Anne drar fra Bjørkely

Young-adult fiction by Lucy Maud Montgomery
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Blurb

Anne of the Island is the third book in the Anne of Green Gables series

In this volume, Anne attends Redmond college in Nova Scotia. In this book, the growing relationship between Anne and Gilbert is almost thwarted but despite herself, Anne finds true love.
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First Published

1915

Member Reviews Write your own review

tarma

Tarma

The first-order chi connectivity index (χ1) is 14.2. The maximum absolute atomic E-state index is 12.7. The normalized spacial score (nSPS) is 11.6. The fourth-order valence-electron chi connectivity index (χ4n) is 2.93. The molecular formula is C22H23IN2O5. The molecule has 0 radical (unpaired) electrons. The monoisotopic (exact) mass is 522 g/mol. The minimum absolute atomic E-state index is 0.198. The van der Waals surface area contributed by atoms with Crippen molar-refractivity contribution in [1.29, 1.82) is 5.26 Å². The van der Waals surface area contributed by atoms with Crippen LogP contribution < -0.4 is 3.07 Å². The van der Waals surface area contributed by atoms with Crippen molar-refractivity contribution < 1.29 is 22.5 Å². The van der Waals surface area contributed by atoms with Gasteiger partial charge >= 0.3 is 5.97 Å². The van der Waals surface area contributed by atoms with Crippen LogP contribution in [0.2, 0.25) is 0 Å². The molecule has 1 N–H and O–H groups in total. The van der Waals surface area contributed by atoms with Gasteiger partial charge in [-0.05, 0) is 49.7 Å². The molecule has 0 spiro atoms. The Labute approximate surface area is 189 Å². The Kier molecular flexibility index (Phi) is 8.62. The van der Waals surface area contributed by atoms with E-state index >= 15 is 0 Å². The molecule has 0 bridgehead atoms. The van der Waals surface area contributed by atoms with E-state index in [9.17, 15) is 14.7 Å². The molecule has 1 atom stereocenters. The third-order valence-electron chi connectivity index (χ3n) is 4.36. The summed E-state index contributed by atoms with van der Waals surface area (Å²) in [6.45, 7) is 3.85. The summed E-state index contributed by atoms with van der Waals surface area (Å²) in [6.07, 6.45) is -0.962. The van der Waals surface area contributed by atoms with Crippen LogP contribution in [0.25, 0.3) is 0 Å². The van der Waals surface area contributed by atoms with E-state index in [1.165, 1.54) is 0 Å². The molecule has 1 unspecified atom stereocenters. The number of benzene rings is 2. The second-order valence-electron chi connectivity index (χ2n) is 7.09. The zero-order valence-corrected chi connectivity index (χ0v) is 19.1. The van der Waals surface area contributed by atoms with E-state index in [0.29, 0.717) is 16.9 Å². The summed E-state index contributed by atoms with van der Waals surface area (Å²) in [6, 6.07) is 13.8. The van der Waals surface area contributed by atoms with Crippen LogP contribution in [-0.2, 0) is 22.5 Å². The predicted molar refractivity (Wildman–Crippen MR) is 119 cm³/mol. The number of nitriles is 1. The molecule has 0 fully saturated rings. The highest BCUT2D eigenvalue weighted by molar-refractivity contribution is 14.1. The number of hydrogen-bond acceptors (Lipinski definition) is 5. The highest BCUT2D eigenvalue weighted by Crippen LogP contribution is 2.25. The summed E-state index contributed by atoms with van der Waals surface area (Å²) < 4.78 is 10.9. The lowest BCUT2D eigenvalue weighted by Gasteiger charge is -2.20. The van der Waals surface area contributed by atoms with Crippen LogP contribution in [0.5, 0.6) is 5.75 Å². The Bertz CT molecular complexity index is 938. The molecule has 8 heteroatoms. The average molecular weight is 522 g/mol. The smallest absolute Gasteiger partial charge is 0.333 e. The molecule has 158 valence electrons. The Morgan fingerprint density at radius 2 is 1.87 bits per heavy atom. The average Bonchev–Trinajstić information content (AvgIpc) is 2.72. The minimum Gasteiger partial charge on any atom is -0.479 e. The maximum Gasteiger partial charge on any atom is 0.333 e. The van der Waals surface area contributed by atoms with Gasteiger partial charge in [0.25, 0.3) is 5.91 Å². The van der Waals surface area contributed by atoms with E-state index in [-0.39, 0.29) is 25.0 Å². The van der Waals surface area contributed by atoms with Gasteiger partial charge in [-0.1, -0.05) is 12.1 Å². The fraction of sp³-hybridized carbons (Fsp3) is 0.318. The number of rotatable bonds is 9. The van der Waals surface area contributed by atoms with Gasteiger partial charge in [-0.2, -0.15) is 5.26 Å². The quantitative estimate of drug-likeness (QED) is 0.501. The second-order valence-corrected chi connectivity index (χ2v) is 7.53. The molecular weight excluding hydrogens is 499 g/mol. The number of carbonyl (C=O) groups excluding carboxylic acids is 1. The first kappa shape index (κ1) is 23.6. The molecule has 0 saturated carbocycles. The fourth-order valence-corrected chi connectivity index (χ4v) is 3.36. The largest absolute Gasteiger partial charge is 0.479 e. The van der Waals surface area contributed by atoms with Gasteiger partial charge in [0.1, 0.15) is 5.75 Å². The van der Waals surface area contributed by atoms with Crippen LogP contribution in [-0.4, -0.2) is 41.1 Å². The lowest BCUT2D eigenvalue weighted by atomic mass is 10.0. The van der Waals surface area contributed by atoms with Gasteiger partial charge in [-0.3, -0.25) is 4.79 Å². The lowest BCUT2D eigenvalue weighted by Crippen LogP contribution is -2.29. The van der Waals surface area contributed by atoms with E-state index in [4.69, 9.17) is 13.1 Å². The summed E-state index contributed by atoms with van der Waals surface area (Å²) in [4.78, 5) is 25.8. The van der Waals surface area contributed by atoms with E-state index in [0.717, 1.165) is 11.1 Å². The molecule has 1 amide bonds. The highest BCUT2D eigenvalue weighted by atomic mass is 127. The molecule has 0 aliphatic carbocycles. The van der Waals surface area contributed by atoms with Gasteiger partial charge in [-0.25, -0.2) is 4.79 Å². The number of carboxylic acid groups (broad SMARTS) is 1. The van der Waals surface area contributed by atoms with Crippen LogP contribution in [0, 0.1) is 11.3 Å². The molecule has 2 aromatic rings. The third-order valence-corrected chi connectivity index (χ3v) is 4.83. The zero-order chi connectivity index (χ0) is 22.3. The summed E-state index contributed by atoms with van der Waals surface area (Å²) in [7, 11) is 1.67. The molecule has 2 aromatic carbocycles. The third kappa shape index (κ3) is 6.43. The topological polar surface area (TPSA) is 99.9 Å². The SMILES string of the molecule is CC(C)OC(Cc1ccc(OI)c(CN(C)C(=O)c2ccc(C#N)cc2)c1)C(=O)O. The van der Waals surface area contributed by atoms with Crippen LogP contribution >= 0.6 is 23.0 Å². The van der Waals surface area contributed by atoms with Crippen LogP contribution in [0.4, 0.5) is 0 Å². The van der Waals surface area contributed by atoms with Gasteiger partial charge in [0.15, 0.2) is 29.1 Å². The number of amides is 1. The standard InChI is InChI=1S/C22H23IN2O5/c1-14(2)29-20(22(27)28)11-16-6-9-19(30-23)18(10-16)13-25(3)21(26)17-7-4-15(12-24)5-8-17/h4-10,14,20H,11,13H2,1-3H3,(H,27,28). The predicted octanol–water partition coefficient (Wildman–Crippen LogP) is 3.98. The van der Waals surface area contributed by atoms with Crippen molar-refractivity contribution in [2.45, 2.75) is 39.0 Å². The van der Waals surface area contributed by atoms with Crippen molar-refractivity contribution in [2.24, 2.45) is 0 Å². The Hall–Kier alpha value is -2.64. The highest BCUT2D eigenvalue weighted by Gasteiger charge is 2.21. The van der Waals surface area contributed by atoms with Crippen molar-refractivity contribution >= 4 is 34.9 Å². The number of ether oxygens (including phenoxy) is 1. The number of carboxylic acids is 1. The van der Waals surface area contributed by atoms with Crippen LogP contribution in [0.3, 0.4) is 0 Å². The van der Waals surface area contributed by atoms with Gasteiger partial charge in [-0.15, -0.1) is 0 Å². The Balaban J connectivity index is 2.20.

Book 3 is several steps up from book 2 as far as likeability goes. Unfortunately this book still ranks nowhere near book 1. Perhaps that's impossible, and let's be honest, I've never written even one good book in my life, so if one truly wonderful book is 'all' Montgomery managed, I'll never care. But I'm still going to be honest and say that this book is still full of irritations. Davy is, unfortunately, still present, but he is at least interspersed with more likeable scenes than just scenes including other intolerable characters. Oddly, Anne's college friends are rather forgettable. The only one that stands out is Phil, who is mostly likeable but who unfortunately plays the completely unexpected (and unexplained) role of deus ex machina at the end of the book. Wiki's character listing sums up just how interchangeable the other two were better than I can: <i>Priscilla Grant - Anne's friend from Queen's Academy, Priscilla is one of Anne's roommates at Patty's Place. Stella Maynard - Anne's friend from Queen's Academy, Stella is one of Anne's roommates at Patty's Place.</i> Which was which? Yeah, I can't honestly say I remember, and I just put the book down. Aunt Jimsie seemed created solely to be cantankerous and was consequently as easily forgettable. There was an interestingly morbid scene with Ruby Gillis in the middle of the book - rather unexpected and as others have criticized, Anne's role in it was rather mawkish, but I rather liked it simply because, in a storyline that was mostly Anne cruising through life with any problems being happily solved to let her do what she wants, it was firm and solid stumbling block. And while (as is natural in youth) it does fade quickly, Anne's struggle with how to cope with the idea of her own mortality was, while it lasted, good. In fact I was rather surprised it didn't come up when Gilbert has his brush near the end. Royal Gardener is another Dora, which is rather irritating. Again, the author actually describes her own character as 'boring'. And it's irritating because it would have been nice to see a character who actually was a threat to Gilbert, instead of someone who, every time he is mentioned, the author spends half the time describing as perfect and the other half making sure we understand that Anne is totally sure she's in love with him... maybe. Possibly. Oh whoops, where'd that stray thought about Gilbert slip in from, AGAIN? It was really just killing time for the finale where they fall into each other's arms in true Anne-of-the-first-book style and swear undying love to each other. No, I'm not making that up: <i>"But it wasn't, sweetheart. Oh, Anne, this makes up for everything, doesn't it? Let's resolve to keep this day sacred to perfect beauty all our lives for the gift it has given us."</i> So anyway, half the book is decent, the other half is kinda meh, which still leaves it straggling in the dust of book 1's effort, and left me fairly sure that it's not really worth continuing on with any of the others in the series. As I said - I am perfectly content if Montgomery was only ever a one hit wonder, because when she did write a hit, she wrote it GOOD. Edit to add: There was one other thing that really bugged me, that I completely forgot to write about, is that Anne's actually a nasty little snot from time to time, especially in book 3. The perfect example is this section: <i>But when the boat steamed out of Charlottetown harbor things took a turn for the better. The rain ceased and the sun began to burst out goldenly now and again between the rents in the clouds, burnishing the gray seas with copper-hued radiance, and lighting up the mists that curtained the Island's red shores with gleams of gold foretokening a fine day after all. Besides, Charlie Sloane promptly became so seasick that he had to go below, and Anne and Gilbert were left alone on deck. "I am very glad that all the Sloanes get seasick as soon as they go on water," thought Anne mercilessly. "I am sure I couldn't take my farewell look at the 'ould sod' with Charlie standing there pretending to look sentimentally at it, too."</i> Oh good, hipster Anne rears her ugly head. "I'm the only one who *really* feels these emotions, nobody else - you know, like somebody who actually did live their entire life on the island as opposed to getting adopted at age 11 and moving there - could possibly feel just the tiniest bit sentimental about PEI!" There are also many off-handed comments, from both Anne and her pretty-pretty friends, about people's eyes being goggly and someone else's ears being too big... quite a hypocritical little attitude from someone who once resorted to physical violence for being called "carrots". And her attitude about Charlie Sloane's attitude is pretty funny too. I'm not saying he might not be a pretty irritating guy, but his worst sin seems to be that he acts superior - but then, Anne spent most of her PEI life doing the same to Gilbert Blythe and Josie Pye, so, uhhh... Apparently Anne was a lot nicer before she got some self confidence and decided that only the people she likes (coincidentally all good looking people, the only exception being adults who are in some way useful to her - Marilla and Matthew adopted her, Mrs. Lynde allowed her to go to school, etc) are allowed to exist around her. And they most *certainly* are not allowed to have dreams or emotions or anything!

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